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Clin Neurophysiol. 2016 Feb;127(2):1603-1617. doi: 10.1016/j.clinph.2015.10.049. Epub 2015 Nov 10.

Auditory cortical activity to different voice onset times in cochlear implant users.

Author information

1
Communication Sciences Research Center, Cincinnati Children's Hospital Medical Center, Cincinnati, OH, USA.
2
Department of Communication Sciences and Disorders, University of Cincinnati, Cincinnati, OH, USA.
3
Pediatric Neuroimaging Research Consortium and Division of Neurology, Cincinnati Children's Hospital Medical Center, Cincinnati, OH, USA; Department of Pediatrics, College of Medicine, University of Cincinnati, Cincinnati, OH, USA.
4
Department of Otolaryngology, College of Medicine, University of Cincinnati, Cincinnati, OH, USA.
5
Communication Sciences Research Center, Cincinnati Children's Hospital Medical Center, Cincinnati, OH, USA; Department of Otolaryngology, College of Medicine, University of Cincinnati, Cincinnati, OH, USA. Electronic address: andrew.dimitrijevic@cchmc.org.

Abstract

OBJECTIVE:

Voice onset time (VOT) is a critical temporal cue for perception of speech in cochlear implant (CI) users. We assessed the cortical auditory evoked potentials (CAEPs) to consonant vowels (CVs) with varying VOTs and related these potentials to various speech perception measures.

METHODS:

CAEPs were recorded from 64 scalp electrodes during passive listening in CI and normal-hearing (NH) groups. Speech stimuli were synthesized CVs from a 6-step VOT /ba/-/pa/ continuum ranging from 0 to 50 ms VOT in 10-ms steps. Behavioral measures included the 50% boundary point for categorical perception ("ba" to "pa") from an active condition task.

RESULTS:

Behavioral measures: CI users with poor speech perception performance had prolonged 50% VOT boundary points compared to NH subjects. The 50% boundary point was also significantly correlated to the ability to discriminate consonants in quiet and noise masking. Electrophysiology: The most striking difference between the NH and CI subjects was that the P2 response was significantly reduced in amplitude in the CI group compared to NH. N1 amplitude did not differ between NH and CI groups. P2 latency increased with increases in VOT for both NH and CI groups. P2 was delayed more in CI users with poor speech perception compared to NH subjects. N1 amplitude was significantly related to consonant perception in noise while P2 latency was significantly related to vowel perception in noise. When dipole source modelling in auditory cortex was used to characterize N1/P2, more significant relationships were observed with speech perception measures compared to the same N1/P2 activity when measured at the scalp. N1 dipole amplitude measures were significantly correlated with consonants in noise discrimination. Like N1, the P2 dipole amplitude was correlated with consonant discrimination, but additional significant relationships were observed such as sentence and word identification.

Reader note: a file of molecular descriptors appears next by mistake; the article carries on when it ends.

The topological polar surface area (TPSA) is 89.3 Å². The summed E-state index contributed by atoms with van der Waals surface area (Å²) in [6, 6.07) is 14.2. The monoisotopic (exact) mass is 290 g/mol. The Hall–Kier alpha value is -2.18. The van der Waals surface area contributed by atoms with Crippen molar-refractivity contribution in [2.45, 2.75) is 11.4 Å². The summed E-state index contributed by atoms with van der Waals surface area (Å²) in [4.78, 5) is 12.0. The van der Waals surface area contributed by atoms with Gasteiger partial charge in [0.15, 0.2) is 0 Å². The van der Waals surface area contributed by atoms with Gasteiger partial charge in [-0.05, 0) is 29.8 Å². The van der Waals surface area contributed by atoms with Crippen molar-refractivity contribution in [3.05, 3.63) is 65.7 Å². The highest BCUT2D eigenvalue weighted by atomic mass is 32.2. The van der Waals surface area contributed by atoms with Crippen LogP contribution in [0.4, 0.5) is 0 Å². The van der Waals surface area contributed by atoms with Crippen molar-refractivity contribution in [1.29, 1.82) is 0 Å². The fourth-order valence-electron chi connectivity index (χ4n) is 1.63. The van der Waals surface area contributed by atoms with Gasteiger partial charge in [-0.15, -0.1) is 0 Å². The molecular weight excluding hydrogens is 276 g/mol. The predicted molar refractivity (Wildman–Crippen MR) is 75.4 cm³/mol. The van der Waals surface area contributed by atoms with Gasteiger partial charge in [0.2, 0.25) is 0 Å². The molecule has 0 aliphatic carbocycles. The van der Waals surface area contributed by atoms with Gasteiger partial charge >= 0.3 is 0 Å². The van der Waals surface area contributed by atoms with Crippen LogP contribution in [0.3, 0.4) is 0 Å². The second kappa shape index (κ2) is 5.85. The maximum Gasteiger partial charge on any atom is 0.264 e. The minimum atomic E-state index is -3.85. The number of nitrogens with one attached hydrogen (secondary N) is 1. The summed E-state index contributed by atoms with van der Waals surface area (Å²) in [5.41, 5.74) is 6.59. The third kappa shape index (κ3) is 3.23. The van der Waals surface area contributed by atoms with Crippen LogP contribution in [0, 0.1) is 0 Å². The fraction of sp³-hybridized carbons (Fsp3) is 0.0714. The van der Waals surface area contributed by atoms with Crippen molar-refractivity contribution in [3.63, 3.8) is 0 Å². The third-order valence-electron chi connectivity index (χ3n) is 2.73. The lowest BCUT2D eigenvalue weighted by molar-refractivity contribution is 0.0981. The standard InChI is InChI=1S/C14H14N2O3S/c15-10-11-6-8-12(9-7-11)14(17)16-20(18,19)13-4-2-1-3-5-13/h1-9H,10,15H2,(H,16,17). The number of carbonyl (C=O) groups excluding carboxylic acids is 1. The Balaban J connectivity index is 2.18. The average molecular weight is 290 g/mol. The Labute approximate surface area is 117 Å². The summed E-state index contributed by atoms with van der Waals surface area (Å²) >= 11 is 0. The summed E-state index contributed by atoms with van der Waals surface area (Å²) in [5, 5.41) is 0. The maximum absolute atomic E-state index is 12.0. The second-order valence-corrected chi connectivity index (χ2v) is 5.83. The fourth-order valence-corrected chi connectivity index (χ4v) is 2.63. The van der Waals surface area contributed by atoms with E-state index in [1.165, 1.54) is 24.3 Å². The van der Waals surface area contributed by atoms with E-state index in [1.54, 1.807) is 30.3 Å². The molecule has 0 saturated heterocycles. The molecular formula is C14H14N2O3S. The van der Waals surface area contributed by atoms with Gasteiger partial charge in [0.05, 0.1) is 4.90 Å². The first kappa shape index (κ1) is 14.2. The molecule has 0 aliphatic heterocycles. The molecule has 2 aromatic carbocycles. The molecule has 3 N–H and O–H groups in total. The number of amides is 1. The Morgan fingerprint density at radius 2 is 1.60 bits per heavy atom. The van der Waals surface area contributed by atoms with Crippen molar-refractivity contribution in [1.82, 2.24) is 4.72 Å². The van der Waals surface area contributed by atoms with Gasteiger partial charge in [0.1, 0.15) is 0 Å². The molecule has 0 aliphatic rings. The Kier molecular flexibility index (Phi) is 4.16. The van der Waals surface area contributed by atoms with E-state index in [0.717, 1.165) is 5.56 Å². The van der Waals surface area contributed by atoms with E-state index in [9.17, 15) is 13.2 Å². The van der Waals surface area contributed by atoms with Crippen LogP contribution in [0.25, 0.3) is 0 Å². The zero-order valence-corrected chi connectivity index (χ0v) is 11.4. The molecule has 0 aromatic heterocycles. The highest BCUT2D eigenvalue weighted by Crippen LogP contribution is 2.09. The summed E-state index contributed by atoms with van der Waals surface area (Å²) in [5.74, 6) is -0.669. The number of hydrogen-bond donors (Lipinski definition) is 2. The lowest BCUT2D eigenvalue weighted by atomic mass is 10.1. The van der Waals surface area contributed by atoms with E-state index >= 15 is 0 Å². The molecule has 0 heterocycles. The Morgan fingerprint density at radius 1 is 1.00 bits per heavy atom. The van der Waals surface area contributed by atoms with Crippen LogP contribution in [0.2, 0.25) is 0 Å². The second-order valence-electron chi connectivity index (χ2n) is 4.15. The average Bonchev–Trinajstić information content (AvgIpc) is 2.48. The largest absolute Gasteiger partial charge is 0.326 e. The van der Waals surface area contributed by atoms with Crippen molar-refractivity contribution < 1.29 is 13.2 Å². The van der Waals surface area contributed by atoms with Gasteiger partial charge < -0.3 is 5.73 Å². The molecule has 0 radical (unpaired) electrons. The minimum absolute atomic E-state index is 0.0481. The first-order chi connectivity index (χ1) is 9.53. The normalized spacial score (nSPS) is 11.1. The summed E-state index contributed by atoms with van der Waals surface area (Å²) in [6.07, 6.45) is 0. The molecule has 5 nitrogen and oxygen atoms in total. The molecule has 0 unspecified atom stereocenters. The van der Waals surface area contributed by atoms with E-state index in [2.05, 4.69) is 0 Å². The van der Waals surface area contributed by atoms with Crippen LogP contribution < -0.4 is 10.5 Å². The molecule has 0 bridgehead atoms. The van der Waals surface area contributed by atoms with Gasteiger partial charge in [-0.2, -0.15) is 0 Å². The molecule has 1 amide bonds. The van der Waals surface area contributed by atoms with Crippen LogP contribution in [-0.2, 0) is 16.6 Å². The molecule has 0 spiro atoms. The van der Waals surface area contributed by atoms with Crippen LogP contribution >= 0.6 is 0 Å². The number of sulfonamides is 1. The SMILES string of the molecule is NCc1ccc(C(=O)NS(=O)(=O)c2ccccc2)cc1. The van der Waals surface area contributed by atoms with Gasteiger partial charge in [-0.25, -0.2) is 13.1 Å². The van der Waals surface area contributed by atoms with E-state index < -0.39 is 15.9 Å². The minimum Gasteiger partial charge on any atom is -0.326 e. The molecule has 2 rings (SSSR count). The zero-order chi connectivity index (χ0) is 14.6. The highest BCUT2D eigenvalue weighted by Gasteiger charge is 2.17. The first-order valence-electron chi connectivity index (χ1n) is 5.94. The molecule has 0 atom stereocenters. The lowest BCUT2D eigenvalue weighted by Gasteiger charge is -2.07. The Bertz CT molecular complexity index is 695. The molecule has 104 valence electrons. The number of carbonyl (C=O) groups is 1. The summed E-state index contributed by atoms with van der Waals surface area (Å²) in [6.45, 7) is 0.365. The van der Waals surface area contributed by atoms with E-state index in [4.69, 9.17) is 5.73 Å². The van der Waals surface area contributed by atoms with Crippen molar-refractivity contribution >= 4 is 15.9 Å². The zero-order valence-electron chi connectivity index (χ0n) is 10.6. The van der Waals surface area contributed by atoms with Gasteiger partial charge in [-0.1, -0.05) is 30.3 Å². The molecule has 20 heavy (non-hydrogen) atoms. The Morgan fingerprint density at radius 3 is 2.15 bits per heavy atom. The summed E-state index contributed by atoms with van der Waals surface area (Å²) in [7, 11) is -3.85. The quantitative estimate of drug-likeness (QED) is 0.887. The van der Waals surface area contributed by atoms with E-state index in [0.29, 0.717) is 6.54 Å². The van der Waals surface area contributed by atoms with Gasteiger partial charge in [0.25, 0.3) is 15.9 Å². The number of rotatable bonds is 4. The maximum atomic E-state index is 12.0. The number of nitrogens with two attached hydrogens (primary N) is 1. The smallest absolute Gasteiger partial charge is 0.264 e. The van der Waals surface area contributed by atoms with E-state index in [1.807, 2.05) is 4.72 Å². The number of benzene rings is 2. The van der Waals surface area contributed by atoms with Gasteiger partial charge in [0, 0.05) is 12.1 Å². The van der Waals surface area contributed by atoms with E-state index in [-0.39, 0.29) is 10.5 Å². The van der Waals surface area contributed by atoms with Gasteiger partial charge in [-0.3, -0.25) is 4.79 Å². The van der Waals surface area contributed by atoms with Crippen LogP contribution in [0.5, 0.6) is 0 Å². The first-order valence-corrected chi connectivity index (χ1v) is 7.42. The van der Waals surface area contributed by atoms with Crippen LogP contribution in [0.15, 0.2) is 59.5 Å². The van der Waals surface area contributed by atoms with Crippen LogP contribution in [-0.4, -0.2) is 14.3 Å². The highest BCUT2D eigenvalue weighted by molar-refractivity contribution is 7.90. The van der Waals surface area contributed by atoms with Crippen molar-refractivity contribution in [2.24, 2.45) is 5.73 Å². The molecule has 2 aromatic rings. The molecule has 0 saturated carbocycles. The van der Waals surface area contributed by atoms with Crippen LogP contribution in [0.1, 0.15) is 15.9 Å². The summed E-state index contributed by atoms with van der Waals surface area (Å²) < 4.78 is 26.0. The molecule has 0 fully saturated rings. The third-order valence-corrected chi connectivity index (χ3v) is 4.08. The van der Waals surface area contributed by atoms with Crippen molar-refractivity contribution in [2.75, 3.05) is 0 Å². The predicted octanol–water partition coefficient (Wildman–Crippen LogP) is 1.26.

CONCLUSIONS:

P2 responses to a VOT continuum stimulus were different between NH subjects and CI users. P2 responses show more significant relationships with speech perception than N1 responses.

SIGNIFICANCE:

The current findings indicate that N1/P2 measures during a passive listening task relate to speech perception outcomes after cochlear implantation.

KEYWORDS:

Categorical perception; Cochlear implant; Dipole source analysis; EEG; N1–P2 cortical auditory evoked potential; Temporal processing; Voice onset time

PMID:
26616545
DOI:
10.1016/j.clinph.2015.10.049
[Indexed for MEDLINE]

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